ISSA Proceedings 2002 – Consensus And Power. The Facts Of Democracy

No comments yet

logo  2002-1In a democracy, Hannah Arendt writes, “the people are supposed to rule those who govern them” (Arendt, 1986, 62). The meaning of this phrase may not be entirely clear at once, as happens often with such platitudes. Nevertheless, it is instructive for three reasons.
Firstly, by explicitly talking about “ruling” and “governing”, Arendt leaves no room for doubt concerning the fact that, in the words of John Rawls, even in democratic societies, “the fundamental relation of citizenship includes among other things the relation between free and equal citizens who exercise ultimate political power as a collective body” (Rawls, 1996, xlv).
Secondly, by distinguishing between “the people who rule” and “those who govern”, Arendt suggests that the citizens in a democracy cannot or ought not to take power in their own hands directly. In order to understand what it means to be a citizen in a contemporary democratic society – one way of formulating the aim of this paper – we must therefore study not only the mutual relations between the citizens, but also the relationship between the citizens and those who exercise power.
Thirdly, since in a democracy the people are supposed to rule, political power in a democracy is supposed to be “ultimately the power of the public, that is the power of free and equal citizens as a collective body” (Rawls, 1996, 136, 38), as Rawls puts it (quite rightly replacing the chimerical notion of ‘the people’ with the legal notion of ‘the citizens’).

In this paper I will investigate whether these three features of a democracy may be the starting point for an interpretation of public reason in democratic societies that does not reduce, cynically, all (democratic) politics to the conquest and the exercise of power, but that doesn’t start directly from moral principles either. We may see this intermediate way, if we pay close attention to the role of public argumentation and discussion in a democracy. For, if power is supposed to be ultimately power of the citizens considered as free and equal, the stable exercise of power in a democracy presupposes that the general structure of political authority and (at least a great number of) the actual political decisions and actions “are justified by reasons which are acceptable to many citizens” (Rawls, 1996, 136, 38). And precisely in and through public argumentation and discussion that such reasons may be discovered. The suggestion is that the term ‘democracy’ refers to specific conditions or rules for the conquest and the exercise of power and that these conditions or rules create a particular balance of power that confers a form of reasonableness to the exercise of power.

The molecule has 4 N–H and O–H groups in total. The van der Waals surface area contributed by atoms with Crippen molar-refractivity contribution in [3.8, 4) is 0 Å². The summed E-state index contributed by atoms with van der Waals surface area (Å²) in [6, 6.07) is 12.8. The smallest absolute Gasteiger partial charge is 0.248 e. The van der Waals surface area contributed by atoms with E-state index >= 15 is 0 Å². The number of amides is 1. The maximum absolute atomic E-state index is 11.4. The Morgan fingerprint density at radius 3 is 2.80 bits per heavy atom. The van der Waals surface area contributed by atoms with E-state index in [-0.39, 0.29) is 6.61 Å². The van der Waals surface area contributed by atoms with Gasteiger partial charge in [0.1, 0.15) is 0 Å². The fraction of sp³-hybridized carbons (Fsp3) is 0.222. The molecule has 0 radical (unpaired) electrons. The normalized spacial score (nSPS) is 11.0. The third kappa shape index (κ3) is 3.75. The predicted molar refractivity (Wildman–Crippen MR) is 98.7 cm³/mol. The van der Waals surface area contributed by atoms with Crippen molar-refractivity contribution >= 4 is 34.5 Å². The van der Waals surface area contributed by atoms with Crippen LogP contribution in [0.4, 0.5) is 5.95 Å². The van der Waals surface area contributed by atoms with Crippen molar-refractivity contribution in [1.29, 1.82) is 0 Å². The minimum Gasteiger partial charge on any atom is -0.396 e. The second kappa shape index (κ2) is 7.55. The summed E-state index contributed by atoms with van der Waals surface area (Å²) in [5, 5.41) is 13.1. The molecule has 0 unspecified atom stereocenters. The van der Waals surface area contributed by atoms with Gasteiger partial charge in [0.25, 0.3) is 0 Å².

The purpose of this essay is therefore to explain how political power in a democracy can acquire a form of reasonableness, what sense of ‘reasonableness’ is meant here and what the role of public argumentation and discussion is in creating such a ‘public reason’. I will focus on the interpretations of public reason that have been presented by John Rawls and Jürgen Habermas[i]. Rawls and Habermas are not only the most influential political philosophers of the moment[ii], but their interpretations may also be considered as the extremes of a spectrum in which the different interpretations of public reason can be arranged that are currently being proposed under the general label of ‘deliberative democracy’[iii].